16. This is my life right now. Right before Thanksgiving, my dad told us that my cousin in moving in with her boyfriend, and we’re not allowed to talk about it in front of Oma and Opa (my grandparents). We’re not allowed to talk about anything that might upset Oma and Opa at all…like not going to church, like my brother having sex with his girlfriend and not being married, like me being a lesbian (which only my mom and my brother are aware of). My dad and I got in a big fight because I was angry that he said we have to respect their opinions when they don’t respect ours. He said I was being selfish. Maybe I was. Either way, it ended with me yelling that “Maybe I just won’t talk to anyone about anything ever again, because all I do is get myself in trouble!” My dad yelled that he wasn’t telling me not to have opinions, just that I couldn’t share them in front of his parents. It was stupid. I cried a lot. Then suddenly the whole family was at my house and I shut down and couldn’t say anything at all. Near the end of the night my uncle said “Alyssa, you sure are quiet tonight.” Everyone stopped and looked at me, realizing that, yes, their non-stop talker was indeed quiet tonight. I just smiled and told them I was really tired. And the conversation went on without me. It was a little better when Oma and Opa left and my aunts and uncles all talked about lying to their parents when they went to the movies because they weren’t allowed to see anything R rated, even when they were 18. It was funny, but it was also really depressing. I really value honesty. I haven’t felt honest for about five years now. There is so much I feel like I can’t say, and we’re not supposed to live like that. I used to tell my family everything. Now I have nothing to say to them. What’s going to happen when I have a serious girlfriend and we want to get married and have kids? I’m going to have to tell the truth eventually and it will hurt everybody even though it shouldn’t. Sorry that was long. I just haven’t had anyone to talk to about this.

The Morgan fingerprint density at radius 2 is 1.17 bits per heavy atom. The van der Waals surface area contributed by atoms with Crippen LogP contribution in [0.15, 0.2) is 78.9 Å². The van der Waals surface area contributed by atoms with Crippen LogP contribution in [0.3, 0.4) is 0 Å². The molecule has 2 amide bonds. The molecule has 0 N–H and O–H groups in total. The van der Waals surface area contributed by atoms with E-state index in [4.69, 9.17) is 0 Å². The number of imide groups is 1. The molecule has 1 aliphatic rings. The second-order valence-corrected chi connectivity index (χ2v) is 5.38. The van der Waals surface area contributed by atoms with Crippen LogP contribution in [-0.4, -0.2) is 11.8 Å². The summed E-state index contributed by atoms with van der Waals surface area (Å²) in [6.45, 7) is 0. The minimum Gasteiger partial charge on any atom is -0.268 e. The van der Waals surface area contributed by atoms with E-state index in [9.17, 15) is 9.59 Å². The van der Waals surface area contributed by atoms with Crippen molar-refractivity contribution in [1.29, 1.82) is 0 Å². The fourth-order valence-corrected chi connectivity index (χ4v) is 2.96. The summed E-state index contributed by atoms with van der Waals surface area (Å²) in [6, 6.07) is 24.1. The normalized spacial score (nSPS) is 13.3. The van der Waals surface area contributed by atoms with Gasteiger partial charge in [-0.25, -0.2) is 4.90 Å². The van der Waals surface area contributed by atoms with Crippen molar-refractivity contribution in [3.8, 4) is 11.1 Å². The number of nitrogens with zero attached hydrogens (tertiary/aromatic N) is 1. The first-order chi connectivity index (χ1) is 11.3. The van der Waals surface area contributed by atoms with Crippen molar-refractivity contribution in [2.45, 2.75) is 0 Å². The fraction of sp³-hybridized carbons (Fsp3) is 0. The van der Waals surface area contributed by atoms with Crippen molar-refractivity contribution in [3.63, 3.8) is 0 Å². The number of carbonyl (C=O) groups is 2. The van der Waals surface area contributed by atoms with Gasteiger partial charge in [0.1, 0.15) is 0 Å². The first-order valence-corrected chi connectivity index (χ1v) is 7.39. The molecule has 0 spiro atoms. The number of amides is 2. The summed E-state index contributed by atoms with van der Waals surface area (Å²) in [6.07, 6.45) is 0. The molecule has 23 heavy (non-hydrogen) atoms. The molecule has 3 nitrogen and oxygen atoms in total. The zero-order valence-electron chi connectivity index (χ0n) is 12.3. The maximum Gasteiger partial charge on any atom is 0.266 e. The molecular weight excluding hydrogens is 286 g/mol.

• I don’t really have any advice but I feel for you. Your situation sounds similar to what mine will be when I come out to my parents. Hope yours improves.

    • Alyssa Jane- Your Oma and Opa are CRC (or other Reformed church) aren’t they? I was a CRC minister before I came out as transgender. It wasn’t fun. So feel for you.